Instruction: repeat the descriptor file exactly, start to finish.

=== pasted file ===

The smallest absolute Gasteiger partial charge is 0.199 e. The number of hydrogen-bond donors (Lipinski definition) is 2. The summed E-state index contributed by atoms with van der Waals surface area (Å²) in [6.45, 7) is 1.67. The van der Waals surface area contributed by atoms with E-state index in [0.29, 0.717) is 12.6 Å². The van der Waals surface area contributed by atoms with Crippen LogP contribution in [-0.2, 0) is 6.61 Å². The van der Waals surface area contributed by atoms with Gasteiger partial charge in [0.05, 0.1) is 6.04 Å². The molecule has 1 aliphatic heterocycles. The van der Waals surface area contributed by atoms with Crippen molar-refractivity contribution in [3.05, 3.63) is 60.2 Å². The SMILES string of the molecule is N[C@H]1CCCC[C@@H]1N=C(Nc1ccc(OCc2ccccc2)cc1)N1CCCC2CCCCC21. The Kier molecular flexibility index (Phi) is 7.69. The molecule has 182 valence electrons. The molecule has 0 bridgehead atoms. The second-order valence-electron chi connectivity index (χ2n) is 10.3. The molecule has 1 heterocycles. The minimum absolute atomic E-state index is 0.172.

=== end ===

The smallest absolute Gasteiger partial charge is 0.199 e. The number of hydrogen-bond donors (Lipinski definition) is 2. The summed E-state index contributed by atoms with van der Waals surface area (Å²) in [6.45, 7) is 1.67. The van der Waals surface area contributed by atoms with E-state index in [0.29, 0.717) is 12.6 Å². The van der Waals surface area contributed by atoms with Crippen LogP contribution in [-0.2, 0) is 6.61 Å². The van der Waals surface area contributed by atoms with Gasteiger partial charge in [0.05, 0.1) is 6.04 Å². The molecule has 1 aliphatic heterocycles. The van der Waals surface area contributed by atoms with Crippen molar-refractivity contribution in [3.05, 3.63) is 60.2 Å². The SMILES string of the molecule is N[C@H]1CCCC[C@@H]1N=C(Nc1ccc(OCc2ccccc2)cc1)N1CCCC2CCCCC21. The Kier molecular flexibility index (Phi) is 7.69. The molecule has 182 valence electrons. The molecule has 0 bridgehead atoms. The second-order valence-electron chi connectivity index (χ2n) is 10.3. The molecule has 1 heterocycles. The minimum absolute atomic E-state index is 0.172.